The detailed analysis of the study reveals that there was statistically significant difference in performance of the age group A (50 to 55 years) and group D (65 to 70 years). The differences between the successive age groups were not found to be statistically significant. The contention that mental functions do not rapidly deteriorate at age of 60 has been supported by the findings of a number of workers. Schroeder DJ, Mohler SR (1981)Morrow DG (2000), Castelo BA (1985) Tsang, P.S (1999) and Sekuler R (1982) have reported that age related decline in cognitive function if any was very gradual and well compensated by expertise on the job [15, 16, 20, 21, 22,23, 24, 25, 26, 27]. Wilkening R(2002), Reed D et al , Isbell L, and others have opined that decline in mental function becomes evident only in late 60s or after the age of 70 years [15, 17, 19, 28, 29, 30, 31]. A decline in the mental function after the age of 65 years have also been documented in the works of Reed D et al, Isbell L and other workers [15, 17, 28, 29, 30, 31, 32]. These works support the findings in this study, that the significant change in mental performance occurred after 65 years of age.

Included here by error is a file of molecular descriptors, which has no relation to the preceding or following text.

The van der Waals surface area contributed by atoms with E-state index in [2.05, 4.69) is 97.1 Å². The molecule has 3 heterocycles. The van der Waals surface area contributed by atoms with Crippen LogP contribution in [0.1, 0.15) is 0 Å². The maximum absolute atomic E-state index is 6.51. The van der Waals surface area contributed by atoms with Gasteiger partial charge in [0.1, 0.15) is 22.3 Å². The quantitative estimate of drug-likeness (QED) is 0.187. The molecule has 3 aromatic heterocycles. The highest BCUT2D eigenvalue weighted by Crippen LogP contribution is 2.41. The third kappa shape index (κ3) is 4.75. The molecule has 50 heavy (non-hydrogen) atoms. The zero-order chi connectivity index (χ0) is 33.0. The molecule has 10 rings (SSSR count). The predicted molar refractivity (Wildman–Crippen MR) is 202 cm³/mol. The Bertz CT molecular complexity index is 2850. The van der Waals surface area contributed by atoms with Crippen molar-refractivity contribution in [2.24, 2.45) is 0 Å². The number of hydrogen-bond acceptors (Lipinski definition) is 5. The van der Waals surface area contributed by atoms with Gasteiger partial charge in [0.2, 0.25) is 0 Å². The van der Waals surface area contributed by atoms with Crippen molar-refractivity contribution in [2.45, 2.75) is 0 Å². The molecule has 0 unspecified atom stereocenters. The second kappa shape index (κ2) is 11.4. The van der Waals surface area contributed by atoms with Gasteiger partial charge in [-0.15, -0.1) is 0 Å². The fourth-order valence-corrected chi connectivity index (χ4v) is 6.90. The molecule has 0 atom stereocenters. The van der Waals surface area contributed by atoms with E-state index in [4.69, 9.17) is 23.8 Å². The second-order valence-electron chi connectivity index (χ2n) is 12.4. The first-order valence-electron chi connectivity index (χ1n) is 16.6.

The main hindrance in increasing the age of commercial pilots has been the fear of increased risk to flight safety and increased incidence of pilot error, which would endanger many lives. That, the limiting age can be increased is supported by a large number of studies. Wilkening R (2002), Schroeder DJ, Mohler SR, Rebok et al (1991),Baker S et al (2001) and Hilton study of FAA have, all reported a similar or lesser rate of accidents involving pilots above 60 years of age in general aviation [15, 20, 28, 33, 34, 35,36]. Miurya Y et al (2002) in an analysis of accident data over a 10 year period had found that commercial pilots of age group 60 to 63 years were not involved in any of the accidents [37].

However, it has also been reported that there is an increase in accident rate after 65 years of age among the general aviation pilots [8].A physically and mentally fit pilot capable of performing his flight related duties and undergoing regular screening for health and flight performance by medicals and simulator testing is not at increased risk for any aviation mishap just by increasing the age.

The statistically significant decline in the performance noticed in the age group of 65 to70 years indicates that there is an increase in the risk and pilots should not be allowed to fly commercial planes past the age of 65 years. To understand the dynamics of performance decrement beyond the age of 65 years more studies are required to be undertaken.